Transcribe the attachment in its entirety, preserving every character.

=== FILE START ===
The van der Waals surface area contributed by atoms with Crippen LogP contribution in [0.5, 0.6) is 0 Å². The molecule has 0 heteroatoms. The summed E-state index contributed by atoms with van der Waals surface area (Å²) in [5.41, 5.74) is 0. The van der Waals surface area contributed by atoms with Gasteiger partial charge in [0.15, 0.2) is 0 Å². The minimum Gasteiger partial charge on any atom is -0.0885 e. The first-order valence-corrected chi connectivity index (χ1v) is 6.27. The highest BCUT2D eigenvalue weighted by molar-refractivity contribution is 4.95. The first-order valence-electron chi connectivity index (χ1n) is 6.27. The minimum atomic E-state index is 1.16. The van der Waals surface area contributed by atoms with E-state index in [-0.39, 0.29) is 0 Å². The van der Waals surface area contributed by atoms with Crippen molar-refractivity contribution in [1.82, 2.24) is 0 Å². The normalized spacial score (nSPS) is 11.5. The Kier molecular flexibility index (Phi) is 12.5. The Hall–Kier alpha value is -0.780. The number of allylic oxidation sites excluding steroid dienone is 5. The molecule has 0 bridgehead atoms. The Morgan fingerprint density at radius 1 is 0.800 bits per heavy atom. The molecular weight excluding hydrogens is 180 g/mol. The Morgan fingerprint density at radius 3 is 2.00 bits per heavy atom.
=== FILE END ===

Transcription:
The van der Waals surface area contributed by atoms with Crippen LogP contribution in [0.5, 0.6) is 0 Å². The molecule has 0 heteroatoms. The summed E-state index contributed by atoms with van der Waals surface area (Å²) in [5.41, 5.74) is 0. The van der Waals surface area contributed by atoms with Gasteiger partial charge in [0.15, 0.2) is 0 Å². The minimum Gasteiger partial charge on any atom is -0.0885 e. The first-order valence-corrected chi connectivity index (χ1v) is 6.27. The highest BCUT2D eigenvalue weighted by molar-refractivity contribution is 4.95. The first-order valence-electron chi connectivity index (χ1n) is 6.27. The minimum atomic E-state index is 1.16. The van der Waals surface area contributed by atoms with E-state index in [-0.39, 0.29) is 0 Å². The van der Waals surface area contributed by atoms with Crippen molar-refractivity contribution in [1.82, 2.24) is 0 Å². The normalized spacial score (nSPS) is 11.5. The Kier molecular flexibility index (Phi) is 12.5. The Hall–Kier alpha value is -0.780. The number of allylic oxidation sites excluding steroid dienone is 5. The molecule has 0 bridgehead atoms. The Morgan fingerprint density at radius 1 is 0.800 bits per heavy atom. The molecular weight excluding hydrogens is 180 g/mol. The Morgan fingerprint density at radius 3 is 2.00 bits per heavy atom.